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Thread safety analysis: Require exclusive lock for passing by non-const reference
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Authored by aaronpuchert on Sep 22 2018, 11:29 AM.

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Summary

When passing by reference, we check if the reference is const-qualified
and if it isn't, we demand an exclusive lock. Unlike checking const
qualifiers on member functions, there are probably not many false
positives here: if a function takes a non-const reference, it will
in almost all cases modify the object that we passed it.

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aaronpuchert created this revision.Sep 22 2018, 11:29 AM

Unlike checking const qualifiers on member functions, there are probably not many false positives here: if a function takes a non-const reference, it will in almost all cases modify the object that we passed it.

I'm not certain I agree with the predicate here. We can make that inference when there *is* a const qualifier on the parameter, but I don't I think we can make any assumptions about whether it will or won't modify the object passed in in the absence of a const qualifier. This has come up in the past for things like C(C&) being a valid copy constructor despite the parameter being non-const. We might need some data to back this assertion up.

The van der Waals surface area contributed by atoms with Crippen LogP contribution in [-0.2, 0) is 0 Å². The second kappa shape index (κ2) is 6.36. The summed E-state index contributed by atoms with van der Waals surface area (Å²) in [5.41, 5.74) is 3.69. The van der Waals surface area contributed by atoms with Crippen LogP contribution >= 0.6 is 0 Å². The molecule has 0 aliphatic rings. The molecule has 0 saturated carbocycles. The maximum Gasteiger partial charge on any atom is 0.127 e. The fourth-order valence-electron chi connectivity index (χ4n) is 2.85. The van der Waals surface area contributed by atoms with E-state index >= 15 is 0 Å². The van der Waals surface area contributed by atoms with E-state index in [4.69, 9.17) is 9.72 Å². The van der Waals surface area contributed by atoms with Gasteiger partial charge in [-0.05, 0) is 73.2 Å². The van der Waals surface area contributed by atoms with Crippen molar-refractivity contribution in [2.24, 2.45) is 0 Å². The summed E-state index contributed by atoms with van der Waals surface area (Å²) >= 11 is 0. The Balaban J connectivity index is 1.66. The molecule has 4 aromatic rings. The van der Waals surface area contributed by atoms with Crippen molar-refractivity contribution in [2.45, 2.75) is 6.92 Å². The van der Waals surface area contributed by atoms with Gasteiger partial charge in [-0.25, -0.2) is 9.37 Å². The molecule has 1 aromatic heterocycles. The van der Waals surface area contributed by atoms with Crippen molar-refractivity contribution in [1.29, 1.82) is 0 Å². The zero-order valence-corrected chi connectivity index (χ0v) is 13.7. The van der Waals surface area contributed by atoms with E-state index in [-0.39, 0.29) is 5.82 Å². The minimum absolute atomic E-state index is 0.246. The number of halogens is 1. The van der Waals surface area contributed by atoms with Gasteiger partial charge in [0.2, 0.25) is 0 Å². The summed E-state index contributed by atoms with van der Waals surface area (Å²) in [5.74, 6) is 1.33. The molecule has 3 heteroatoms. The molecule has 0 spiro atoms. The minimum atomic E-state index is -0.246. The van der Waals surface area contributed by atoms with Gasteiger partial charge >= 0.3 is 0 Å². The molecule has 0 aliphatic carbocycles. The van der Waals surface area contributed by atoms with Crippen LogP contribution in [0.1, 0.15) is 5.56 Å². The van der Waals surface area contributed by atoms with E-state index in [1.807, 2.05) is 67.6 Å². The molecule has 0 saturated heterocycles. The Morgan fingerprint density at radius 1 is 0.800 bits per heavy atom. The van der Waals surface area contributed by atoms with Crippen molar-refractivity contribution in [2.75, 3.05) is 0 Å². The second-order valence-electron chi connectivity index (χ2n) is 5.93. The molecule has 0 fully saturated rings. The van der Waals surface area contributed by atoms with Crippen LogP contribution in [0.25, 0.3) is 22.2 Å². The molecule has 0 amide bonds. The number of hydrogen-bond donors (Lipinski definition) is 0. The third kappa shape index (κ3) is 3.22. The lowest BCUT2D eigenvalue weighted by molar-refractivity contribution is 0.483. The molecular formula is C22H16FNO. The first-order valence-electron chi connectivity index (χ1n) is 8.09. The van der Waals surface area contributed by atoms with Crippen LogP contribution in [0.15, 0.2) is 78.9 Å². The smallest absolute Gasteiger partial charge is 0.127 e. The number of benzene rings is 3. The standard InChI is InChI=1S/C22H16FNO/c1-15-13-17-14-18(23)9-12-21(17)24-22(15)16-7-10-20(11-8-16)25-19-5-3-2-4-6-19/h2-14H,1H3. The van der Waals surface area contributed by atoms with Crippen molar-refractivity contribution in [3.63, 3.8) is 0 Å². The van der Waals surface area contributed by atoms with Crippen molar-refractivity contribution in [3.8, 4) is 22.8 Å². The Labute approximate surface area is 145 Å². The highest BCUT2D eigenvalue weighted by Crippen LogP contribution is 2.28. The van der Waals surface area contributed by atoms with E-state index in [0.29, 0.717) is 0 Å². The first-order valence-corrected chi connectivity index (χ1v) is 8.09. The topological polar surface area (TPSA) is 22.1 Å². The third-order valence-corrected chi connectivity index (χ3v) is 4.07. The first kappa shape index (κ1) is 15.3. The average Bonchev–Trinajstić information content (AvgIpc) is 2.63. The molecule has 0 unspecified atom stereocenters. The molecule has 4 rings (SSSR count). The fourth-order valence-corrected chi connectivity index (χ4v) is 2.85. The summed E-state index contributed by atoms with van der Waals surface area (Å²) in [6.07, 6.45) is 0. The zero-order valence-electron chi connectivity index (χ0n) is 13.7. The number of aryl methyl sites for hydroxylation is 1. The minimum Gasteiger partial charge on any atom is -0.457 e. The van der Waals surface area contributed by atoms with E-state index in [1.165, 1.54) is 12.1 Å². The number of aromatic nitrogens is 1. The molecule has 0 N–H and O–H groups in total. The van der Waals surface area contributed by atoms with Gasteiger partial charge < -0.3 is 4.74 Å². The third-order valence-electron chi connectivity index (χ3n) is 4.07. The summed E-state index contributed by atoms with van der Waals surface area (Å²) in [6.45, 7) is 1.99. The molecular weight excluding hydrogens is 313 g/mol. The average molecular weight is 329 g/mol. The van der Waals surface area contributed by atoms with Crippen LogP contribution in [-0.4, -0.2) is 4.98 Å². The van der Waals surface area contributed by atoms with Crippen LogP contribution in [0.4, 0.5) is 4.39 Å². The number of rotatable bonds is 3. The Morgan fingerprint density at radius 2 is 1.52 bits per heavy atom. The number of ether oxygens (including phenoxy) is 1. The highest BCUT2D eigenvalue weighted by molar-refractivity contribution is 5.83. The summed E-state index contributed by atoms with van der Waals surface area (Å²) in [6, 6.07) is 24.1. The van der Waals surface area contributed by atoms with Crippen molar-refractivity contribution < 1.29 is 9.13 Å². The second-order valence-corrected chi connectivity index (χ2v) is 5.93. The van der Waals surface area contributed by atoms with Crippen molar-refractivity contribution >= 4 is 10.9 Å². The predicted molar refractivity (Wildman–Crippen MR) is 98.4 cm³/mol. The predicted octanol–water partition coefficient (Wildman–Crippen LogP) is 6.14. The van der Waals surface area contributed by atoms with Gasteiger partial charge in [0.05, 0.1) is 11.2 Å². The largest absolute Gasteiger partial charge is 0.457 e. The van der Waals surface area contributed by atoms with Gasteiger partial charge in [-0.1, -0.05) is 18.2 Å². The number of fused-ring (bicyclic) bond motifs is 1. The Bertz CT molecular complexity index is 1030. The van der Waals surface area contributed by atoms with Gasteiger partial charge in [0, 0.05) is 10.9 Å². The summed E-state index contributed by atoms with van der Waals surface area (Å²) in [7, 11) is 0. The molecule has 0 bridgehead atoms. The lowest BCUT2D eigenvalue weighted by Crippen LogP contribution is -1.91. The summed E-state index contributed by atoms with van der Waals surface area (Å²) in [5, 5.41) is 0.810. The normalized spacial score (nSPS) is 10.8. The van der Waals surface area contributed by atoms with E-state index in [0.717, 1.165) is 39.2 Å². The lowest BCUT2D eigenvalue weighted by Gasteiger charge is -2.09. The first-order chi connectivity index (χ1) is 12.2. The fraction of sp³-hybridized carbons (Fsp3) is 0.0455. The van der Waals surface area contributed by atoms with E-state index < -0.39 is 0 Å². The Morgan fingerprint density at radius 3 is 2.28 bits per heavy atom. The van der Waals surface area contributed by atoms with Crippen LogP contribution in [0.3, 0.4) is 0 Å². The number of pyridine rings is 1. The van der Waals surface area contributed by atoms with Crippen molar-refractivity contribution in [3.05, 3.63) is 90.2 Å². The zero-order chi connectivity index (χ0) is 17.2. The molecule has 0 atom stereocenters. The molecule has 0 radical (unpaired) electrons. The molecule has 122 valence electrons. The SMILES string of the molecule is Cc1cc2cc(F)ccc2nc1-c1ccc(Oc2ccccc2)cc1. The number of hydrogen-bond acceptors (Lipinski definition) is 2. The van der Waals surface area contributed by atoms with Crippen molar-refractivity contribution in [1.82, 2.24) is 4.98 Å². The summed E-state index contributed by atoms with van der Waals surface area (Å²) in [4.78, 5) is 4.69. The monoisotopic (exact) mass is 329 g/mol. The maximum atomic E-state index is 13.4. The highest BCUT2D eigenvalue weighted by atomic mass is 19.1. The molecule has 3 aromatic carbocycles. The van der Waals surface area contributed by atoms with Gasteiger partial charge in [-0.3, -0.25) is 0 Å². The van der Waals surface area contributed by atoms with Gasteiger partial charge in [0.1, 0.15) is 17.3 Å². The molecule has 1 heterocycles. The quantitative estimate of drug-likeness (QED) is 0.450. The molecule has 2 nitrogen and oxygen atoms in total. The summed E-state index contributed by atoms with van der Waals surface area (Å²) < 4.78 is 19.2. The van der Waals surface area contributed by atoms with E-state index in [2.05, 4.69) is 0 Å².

lib/Analysis/ThreadSafety.cpp
2030–2031

This isn't specific to your changes, but this gives me the impression we don't distinguish between rvalue references and lvalue references, but that may be something of interest in here.

While most people probably just use ordinary mutexes, hence won't be affected, those that use read/write locks need to know when to use a shared and when to use an exclusive lock. What makes things hard in C++ is that through passing by non-const reference, an object can actually be modified although it looks like it's only passed as a parameter. That makes it really hard to decide whether a shared lock is sufficient just by reading the code, which was a major pain point in our project. We had to do very careful reviews to make sure we had the right kind of lock in every function. I'd like to offload some of that work to the compiler.